1. How did you get your start in the handmade community?
I've always tinkered with creating things but it wasn't until my son was born that I really got interested in the handmade/DIY community. As a stay at home dad (before that was a thing), I had not only the time, but the desire to create for my son objects and items that could not be purchased at stores and also try to instill in him the value of hard work.
2. What do you feel makes your work unique and truly your own?
Although there are lots of woodworkers (and the more the better, I say), I feel that most craftspeople work in the "functional" aspect of woodworking. Cutting boards, pencil holders, boxes of all sizes, furniture, etc. are all great things but, to me, they loose some of the simple joy of the medium. I make designer wooden toys because I want people to experience wood not as just the functional resource it becomes but also as the magical, living material it remains.
3. What or Who Inspires you?
I pull my inspiration from a multitude of artists. Woodworkers like George Nakashima and Sam Maloof. Other toy makers like Takeji Nakagawa and Pepe Hiller. Also cartoonists, John K., sculptors, Richard Serra, and musicians The Dreadnoughts.
4. What is your creative process like?
Although my work appears simple in concept and construction, I spent numerous hours planning everything from the shapes of the arms to eye placement on each Winklebean character. I've been known to sit with a block of wood or a length of board for months until I can figure out exactly what character trait the wood is calling for. While the cutting, drilling, sanding or other aspects of the craft are nothing special, it is the act of character creating, the "bringing to life" an object that I take most pride in.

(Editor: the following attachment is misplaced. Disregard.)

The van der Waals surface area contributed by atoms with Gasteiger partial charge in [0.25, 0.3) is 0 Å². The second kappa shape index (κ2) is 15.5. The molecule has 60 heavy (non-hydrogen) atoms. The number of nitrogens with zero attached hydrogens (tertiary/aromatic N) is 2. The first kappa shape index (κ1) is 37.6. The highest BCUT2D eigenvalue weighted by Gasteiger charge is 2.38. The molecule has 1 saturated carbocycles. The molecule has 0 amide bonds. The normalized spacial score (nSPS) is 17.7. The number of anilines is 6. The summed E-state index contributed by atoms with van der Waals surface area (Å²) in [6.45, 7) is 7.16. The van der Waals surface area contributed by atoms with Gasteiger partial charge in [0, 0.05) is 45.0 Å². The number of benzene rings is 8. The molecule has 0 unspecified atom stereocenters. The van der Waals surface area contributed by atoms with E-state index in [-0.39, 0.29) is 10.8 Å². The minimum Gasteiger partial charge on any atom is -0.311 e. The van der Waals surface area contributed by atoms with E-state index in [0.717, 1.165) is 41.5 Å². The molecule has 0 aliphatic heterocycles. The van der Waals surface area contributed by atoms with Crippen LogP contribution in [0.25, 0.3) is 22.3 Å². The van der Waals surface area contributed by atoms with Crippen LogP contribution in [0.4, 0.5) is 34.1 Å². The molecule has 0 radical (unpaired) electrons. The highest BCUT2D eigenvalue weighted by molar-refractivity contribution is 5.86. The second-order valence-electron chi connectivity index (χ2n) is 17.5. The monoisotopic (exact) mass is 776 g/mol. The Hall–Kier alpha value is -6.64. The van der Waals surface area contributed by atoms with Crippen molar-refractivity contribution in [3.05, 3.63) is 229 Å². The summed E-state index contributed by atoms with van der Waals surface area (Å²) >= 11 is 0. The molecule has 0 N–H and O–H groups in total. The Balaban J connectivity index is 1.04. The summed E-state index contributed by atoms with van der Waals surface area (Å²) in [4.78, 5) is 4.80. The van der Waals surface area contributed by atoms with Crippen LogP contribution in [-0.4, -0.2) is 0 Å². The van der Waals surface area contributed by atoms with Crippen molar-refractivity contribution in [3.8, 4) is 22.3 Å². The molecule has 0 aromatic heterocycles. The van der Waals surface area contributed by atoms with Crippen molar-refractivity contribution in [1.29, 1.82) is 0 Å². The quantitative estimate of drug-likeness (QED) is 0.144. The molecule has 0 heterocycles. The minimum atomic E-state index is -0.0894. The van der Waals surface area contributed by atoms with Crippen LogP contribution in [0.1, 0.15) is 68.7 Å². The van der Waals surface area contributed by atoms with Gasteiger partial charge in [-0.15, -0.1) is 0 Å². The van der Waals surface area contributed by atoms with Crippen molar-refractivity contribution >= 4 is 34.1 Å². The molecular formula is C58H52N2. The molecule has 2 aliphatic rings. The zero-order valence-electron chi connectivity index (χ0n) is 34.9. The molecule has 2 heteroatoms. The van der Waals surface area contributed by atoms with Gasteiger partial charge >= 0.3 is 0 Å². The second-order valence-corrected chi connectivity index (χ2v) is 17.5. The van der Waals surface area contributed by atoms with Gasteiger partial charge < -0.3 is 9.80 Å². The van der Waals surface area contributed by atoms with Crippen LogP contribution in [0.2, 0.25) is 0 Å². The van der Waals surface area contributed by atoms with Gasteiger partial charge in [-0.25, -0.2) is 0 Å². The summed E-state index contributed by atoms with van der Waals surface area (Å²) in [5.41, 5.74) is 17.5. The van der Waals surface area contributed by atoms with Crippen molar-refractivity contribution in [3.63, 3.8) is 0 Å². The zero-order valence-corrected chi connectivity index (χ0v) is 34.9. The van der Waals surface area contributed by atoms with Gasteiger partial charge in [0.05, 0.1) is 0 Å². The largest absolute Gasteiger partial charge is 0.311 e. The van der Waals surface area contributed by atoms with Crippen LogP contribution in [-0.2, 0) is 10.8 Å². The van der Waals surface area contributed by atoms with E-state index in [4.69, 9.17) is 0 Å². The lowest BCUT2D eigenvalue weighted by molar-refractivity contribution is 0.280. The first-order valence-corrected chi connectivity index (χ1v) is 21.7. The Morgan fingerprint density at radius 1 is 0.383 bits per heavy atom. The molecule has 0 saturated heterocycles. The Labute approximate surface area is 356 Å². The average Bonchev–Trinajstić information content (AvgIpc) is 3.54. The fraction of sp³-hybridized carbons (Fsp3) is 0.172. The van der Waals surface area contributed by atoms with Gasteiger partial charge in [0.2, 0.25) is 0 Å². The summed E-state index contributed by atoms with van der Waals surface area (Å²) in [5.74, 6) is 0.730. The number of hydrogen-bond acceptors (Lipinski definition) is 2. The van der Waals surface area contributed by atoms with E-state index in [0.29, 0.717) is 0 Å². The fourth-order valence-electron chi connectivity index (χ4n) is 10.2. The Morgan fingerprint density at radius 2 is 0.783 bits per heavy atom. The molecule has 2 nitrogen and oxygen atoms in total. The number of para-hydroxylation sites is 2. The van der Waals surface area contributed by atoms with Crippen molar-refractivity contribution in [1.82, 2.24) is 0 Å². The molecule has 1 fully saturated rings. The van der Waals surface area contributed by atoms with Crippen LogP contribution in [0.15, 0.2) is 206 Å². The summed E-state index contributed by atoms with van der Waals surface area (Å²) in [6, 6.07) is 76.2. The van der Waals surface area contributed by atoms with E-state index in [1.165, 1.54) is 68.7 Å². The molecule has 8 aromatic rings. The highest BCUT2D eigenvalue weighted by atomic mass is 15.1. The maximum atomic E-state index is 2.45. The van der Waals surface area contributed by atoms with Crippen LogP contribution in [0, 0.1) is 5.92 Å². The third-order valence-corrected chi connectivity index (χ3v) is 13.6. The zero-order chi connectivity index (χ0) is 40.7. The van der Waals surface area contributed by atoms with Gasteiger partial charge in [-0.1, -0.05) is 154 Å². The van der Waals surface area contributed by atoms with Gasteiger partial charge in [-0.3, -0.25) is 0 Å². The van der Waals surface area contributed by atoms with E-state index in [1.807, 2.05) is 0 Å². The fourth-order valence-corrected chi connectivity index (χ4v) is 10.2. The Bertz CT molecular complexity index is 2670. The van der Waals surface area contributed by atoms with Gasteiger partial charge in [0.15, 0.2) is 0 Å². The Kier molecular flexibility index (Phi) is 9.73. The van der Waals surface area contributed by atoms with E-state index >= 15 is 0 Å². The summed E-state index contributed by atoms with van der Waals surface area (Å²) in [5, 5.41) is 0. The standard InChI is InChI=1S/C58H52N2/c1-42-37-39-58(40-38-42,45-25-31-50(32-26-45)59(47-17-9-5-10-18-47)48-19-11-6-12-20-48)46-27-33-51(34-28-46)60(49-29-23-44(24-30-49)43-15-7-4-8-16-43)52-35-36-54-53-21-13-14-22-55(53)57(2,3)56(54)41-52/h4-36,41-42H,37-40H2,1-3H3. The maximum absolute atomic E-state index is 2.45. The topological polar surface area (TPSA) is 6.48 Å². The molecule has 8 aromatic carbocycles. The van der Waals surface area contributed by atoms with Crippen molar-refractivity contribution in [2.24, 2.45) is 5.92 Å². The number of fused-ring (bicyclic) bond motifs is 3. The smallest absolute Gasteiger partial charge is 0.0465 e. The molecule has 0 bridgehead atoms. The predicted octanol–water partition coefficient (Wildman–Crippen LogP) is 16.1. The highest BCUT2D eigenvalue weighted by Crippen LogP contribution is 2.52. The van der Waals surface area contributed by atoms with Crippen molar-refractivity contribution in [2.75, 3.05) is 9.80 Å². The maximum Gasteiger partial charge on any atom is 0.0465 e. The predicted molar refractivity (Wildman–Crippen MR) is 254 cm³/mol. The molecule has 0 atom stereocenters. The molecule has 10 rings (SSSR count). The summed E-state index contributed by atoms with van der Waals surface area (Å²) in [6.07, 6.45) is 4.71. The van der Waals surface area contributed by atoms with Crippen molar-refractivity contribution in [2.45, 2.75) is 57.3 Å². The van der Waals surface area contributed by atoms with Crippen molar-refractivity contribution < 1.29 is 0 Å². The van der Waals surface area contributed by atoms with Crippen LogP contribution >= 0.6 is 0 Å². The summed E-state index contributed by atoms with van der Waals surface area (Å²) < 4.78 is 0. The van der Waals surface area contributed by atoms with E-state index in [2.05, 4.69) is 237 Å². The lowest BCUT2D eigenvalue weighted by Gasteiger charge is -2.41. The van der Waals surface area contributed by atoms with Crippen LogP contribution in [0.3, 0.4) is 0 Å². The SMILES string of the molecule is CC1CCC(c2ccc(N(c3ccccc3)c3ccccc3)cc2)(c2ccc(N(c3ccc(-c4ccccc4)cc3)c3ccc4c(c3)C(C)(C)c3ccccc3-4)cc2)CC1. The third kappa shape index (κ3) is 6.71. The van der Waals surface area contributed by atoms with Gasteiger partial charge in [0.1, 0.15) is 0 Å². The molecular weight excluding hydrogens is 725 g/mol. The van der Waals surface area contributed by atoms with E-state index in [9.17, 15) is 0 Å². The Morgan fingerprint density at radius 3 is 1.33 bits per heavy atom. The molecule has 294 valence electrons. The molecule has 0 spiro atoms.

5. What is the coolest artistic tip you have ever received?
An art school instructor once told me that to be an artist, one must always be making. Even if it's crap, even if it winds up in the trash, it is the act of making that matters most. We can all imagine the most profound works of art or the most beautiful crafts but until they get made they are nothing. It's only through making, and constantly making, that any thing is ever achieved. So even though my trash can is full, I just keep making.
6. What can we expect to see from you at Jackalope?
I've been branching away from the original character Winklebeans for awhile now but for Jackalope I'll be coming back to them. I'll use the same sizing but I'll be incorporating paint into the new ones in a series I'm (tentatively) calling SportyBeans. While I love the natural look of wood, the effects one can achieve by contrasting the warm tones of nature with the vibrant hues of modern colors in something I'm enjoying exploring. I hope to have 5-6 fully developed new characters for the Jackalope show in Pasadena.
7. Where can we learn more about you?
You can follow along with me on Instagram @winklebeans, or our Facebook page @winklebean or order off our website www.winklebean.com or better yet, come to one of the shows and hang out for a bit.